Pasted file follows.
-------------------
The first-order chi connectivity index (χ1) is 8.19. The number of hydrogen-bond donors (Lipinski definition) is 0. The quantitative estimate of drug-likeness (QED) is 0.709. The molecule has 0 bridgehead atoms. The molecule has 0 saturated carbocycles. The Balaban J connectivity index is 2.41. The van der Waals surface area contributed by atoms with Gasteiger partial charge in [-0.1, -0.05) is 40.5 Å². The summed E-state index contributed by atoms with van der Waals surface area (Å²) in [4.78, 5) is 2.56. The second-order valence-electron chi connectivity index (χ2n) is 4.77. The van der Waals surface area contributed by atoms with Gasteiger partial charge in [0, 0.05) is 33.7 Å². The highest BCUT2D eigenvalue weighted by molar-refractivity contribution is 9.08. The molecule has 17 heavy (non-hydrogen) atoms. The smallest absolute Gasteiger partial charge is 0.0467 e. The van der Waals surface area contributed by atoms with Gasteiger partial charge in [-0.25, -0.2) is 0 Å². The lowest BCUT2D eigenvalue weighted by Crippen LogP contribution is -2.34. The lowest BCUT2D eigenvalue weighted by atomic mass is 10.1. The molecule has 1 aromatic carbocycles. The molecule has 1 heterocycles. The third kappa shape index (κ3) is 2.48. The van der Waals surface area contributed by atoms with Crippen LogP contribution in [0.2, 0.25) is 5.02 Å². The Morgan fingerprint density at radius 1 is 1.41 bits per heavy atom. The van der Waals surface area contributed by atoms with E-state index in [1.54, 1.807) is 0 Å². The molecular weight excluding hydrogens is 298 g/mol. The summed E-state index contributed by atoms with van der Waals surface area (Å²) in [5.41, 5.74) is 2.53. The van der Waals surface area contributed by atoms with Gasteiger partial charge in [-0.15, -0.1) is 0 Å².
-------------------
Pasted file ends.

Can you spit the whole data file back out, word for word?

The first-order chi connectivity index (χ1) is 8.19. The number of hydrogen-bond donors (Lipinski definition) is 0. The quantitative estimate of drug-likeness (QED) is 0.709. The molecule has 0 bridgehead atoms. The molecule has 0 saturated carbocycles. The Balaban J connectivity index is 2.41. The van der Waals surface area contributed by atoms with Gasteiger partial charge in [-0.1, -0.05) is 40.5 Å². The summed E-state index contributed by atoms with van der Waals surface area (Å²) in [4.78, 5) is 2.56. The second-order valence-electron chi connectivity index (χ2n) is 4.77. The van der Waals surface area contributed by atoms with Gasteiger partial charge in [0, 0.05) is 33.7 Å². The highest BCUT2D eigenvalue weighted by molar-refractivity contribution is 9.08. The molecule has 17 heavy (non-hydrogen) atoms. The smallest absolute Gasteiger partial charge is 0.0467 e. The van der Waals surface area contributed by atoms with Gasteiger partial charge in [-0.25, -0.2) is 0 Å². The lowest BCUT2D eigenvalue weighted by Crippen LogP contribution is -2.34. The lowest BCUT2D eigenvalue weighted by atomic mass is 10.1. The molecule has 1 aromatic carbocycles. The molecule has 1 heterocycles. The third kappa shape index (κ3) is 2.48. The van der Waals surface area contributed by atoms with Crippen LogP contribution in [0.2, 0.25) is 5.02 Å². The Morgan fingerprint density at radius 1 is 1.41 bits per heavy atom. The van der Waals surface area contributed by atoms with E-state index in [1.54, 1.807) is 0 Å². The molecular weight excluding hydrogens is 298 g/mol. The summed E-state index contributed by atoms with van der Waals surface area (Å²) in [5.41, 5.74) is 2.53. The van der Waals surface area contributed by atoms with Gasteiger partial charge in [-0.15, -0.1) is 0 Å².